BACK 2 WORK - THE NEXT LEVEL - Console Wars (2015)

Console Wars (2015)





Madeline Schroeder pushed a loose strand of hair away from her eyes, squinted in deep thought, and then slowly raised an eyebrow. “The Seattle Koopa Troopas,” she said with a cheerful one-upmanship in her voice. “Or even the Seattle Super Koopa Troopas.” She sat across from Nilsen in his office, their usual cave for swapping ideas. For the past few hours they had been working on an initial marketing presentation for Sonic 2, but had swerved into discussing Nintendo’s recent bid for the Seattle Mariners, whether the new ownership group would rename the team, and if so, what that name might be.

Nilsen judiciously considered her suggestions, tapped a finger against his chin, and nodded lightly. Not bad, not bad at all. “What about the Seattle Princess Chasers?”

“Or how about the Tetrises?” she said.

“Well done,” he said. “But I think the word you’re looking for is ‘Tetri.’ ”

“Exactly,” she said, pointing at him. “The Seattle Tetri.”

“Or maybe they keep it simple: the Super Nintendos,” he suggested. “But they change the team name every time they come out with a new console.”

“I like that,” she said. “But I also like the Nintendo R.O.B.’s. Gives a little shout-out to their forgotten robot from yesteryear.”

“Why dive so far into yesteryear? How about the Nintendo Power Gloves?”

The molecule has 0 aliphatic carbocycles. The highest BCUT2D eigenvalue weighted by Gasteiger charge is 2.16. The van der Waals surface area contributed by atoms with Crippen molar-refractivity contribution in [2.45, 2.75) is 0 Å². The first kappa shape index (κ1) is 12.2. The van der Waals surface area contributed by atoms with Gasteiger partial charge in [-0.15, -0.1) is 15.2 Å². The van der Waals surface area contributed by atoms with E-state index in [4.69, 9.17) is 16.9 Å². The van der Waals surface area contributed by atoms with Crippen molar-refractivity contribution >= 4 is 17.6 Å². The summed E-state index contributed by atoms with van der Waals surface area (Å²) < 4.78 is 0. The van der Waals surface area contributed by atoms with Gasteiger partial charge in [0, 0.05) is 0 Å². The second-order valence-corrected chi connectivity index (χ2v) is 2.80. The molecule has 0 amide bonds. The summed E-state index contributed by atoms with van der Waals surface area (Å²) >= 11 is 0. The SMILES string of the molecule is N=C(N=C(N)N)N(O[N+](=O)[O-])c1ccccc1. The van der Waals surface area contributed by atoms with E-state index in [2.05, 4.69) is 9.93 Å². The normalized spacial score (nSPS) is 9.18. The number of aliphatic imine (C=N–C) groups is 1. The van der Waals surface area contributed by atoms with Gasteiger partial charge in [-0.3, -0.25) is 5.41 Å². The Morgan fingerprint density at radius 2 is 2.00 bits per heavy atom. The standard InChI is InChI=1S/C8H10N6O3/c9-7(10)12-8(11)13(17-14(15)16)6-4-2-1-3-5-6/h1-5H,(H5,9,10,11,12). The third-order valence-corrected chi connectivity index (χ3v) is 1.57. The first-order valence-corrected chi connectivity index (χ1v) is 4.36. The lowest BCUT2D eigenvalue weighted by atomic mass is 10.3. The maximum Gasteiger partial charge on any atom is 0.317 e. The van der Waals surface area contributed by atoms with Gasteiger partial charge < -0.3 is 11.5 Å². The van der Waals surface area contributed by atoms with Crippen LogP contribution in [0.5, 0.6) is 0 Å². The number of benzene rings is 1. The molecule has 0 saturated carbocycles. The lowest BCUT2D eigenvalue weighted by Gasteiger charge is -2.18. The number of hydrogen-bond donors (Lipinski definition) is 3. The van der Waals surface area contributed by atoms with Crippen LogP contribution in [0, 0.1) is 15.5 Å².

“Or the Nintendo Power Pads!”

Nilsen was about to make a Zelda reference, perhaps something about gold cartridges perhaps, but suddenly the look in his eyes changed. Schroeder picked up on it instantly. How could she not? She’d practically been in a bunker with Nilsen for the past year, and as a result, their brains had seemingly fused together. Not only did she notice things about him, but sometimes she even noticed them before he did. “You got it, don’t you? That perfectly clever, conversation-ending idea.”

He did, and for this reason spoke in a slow, overly dramatic, I’d-like-to-solve-the-puzzle tone. “If Major League Baseball approves the sale, the Seattle Mariners will henceforth be known as . . . the Seattle Mariners.”

“The Mariners?” she asked, feeling like she’d missed the joke. “That’s boring.”

“Exactly!” Nilsen said. “When was the last time Nintendo did something other than maintain the status quo? Two weeks before never?”

“Spot-on. Shame on us for ever thinking otherwise,” she said with a laugh. “I think the better question is, what would the San Francisco Giants be called if SOJ bought them?”

Nilsen considered this. “It certainly is a better question, I’ll give you that,” he said. “But I refuse to answer on moral grounds.”